Archive for September, 2013

Double meanings

By
September 30th, 2013



At the end of another long work day, Claus and I found ourselves looking at each other across the kitchen table for the daily debrief of the marital How Was Your Day pleasantry. It was clear from some other, earlier indicators that my super mellow, almost-never-mad husband was grumpy.

Now he's at the part of his story where he talks about the office. "...and just a bunch of sh*t to deal with at work; same old," he complained with a sour expression.

"Man, you really are in a bad mood," I exclaimed.

He actually looked surprised. "Why would you say that?"

"You just swore. You never swear," I said. He's so proper and so mellow, his version of being angry is one very calmly expressed, mid-level curse word. If he ever drops the F bomb you should run for cover because he hardly ever gets that mad.

"Oh! That's because I really did have a bunch of sh-t. The plumber was over, a continuation of the same old problem we've been having for a couple days now," he laughed.

Then he continued by telling me the bathroom overflowed so he had to rent a portable potty. They would only accept cash on delivery. They were firm about it. This is never a budgeted expense, so he balked at that news.

"They don't take sh*t from anyone," he complained. "Or wait. They actually take sh*t from just about everybody."

And in related news...

Olivia and her cousin were playing cards. Camryn was teaching Olivia to play Go Fish or something that involves calling out the names of the cards.

We overheard her saying with disappointment, "Aww. I got Jack." Which is really funny because she doesn't realize that's really close to the expression for having nothing - though the tone of voice would be correct for also saying she ain't got jack.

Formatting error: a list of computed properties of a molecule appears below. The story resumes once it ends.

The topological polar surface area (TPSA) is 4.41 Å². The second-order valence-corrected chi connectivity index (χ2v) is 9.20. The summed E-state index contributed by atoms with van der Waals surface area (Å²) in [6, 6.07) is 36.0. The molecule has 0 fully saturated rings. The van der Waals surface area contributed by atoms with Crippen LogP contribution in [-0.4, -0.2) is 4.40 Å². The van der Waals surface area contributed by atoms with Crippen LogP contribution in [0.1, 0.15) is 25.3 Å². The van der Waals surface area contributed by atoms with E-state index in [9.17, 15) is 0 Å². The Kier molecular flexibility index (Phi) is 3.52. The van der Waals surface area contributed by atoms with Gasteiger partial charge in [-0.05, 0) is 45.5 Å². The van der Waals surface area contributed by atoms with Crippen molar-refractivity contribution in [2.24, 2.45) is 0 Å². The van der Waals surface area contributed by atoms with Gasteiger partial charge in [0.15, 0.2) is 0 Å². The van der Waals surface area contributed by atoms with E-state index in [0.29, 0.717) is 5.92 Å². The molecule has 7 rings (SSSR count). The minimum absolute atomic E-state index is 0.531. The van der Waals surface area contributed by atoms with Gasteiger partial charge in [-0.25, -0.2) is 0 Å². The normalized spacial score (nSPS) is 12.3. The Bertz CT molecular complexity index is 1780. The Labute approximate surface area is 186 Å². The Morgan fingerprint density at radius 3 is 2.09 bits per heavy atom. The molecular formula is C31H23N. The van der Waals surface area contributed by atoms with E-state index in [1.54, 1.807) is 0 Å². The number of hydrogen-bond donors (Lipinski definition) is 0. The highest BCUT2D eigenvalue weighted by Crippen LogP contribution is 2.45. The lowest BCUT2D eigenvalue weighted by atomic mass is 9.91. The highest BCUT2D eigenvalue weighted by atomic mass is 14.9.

Her own house

By
September 27th, 2013



My six year old recently asked about the price of houses in Hawaii. Hoo, boy. How do I convey the concept of half a million dollars?

I related it to her allowance, which is paid in quarters. I told her to imagine our whole house filled with quarters.

"I'm going to live with you," she declared after letting this visual sink in. "It's a lot of money to buy a house." It would be funny if not for the fact that it's so common for actual adult children - and their children - to do in Hawaii today.

Trying not to feel used for money, I said, "Or is it because you want to be near Mommy?"

"I want to be near Mommy!" she quickly agreed. So cute, so cute.

Until she added, "Plus, I want to have some memories of you when you die." Oh, so much less cute.

Summer staycation

By
September 25th, 2013



Summer's come and gone, and we did not take any family trips. We decided to take a mini vacation in Waikiki one weekend.

I really enjoy staycations. I know it doesn't sound that interesting to vacation where you live, but it really can be.

For one, it's nice to be at a place where you're forced to be together and not tempted to do chores or other tasks. When I spend time at home on a weekend, I try to clean up, cook, pay bills, and do all the domestic things I ignore over the week.

Olivia will go outside and play with the neighbor kids, and Claus will go do some exercise.

But on a vacation, we all have to do the same thing. The forced togetherness is nice. Well, at least for now. I hear it's a whole different story when they're teens.

The adults also felt we got to rest our brains. I love that the hardest decision was were to eat at night.

At night, we walked the streets of Waikiki, taking in a different flavor of the town. We finally got to try Japengo in Hyatt Regency (thumbs up!) on the first night. On the next, we walked to King's Village for dinner and to stroll around the shops on one night. Did you know there's a farmer's market on Saturday nights? I haven't walked around King's Village since I was a kid.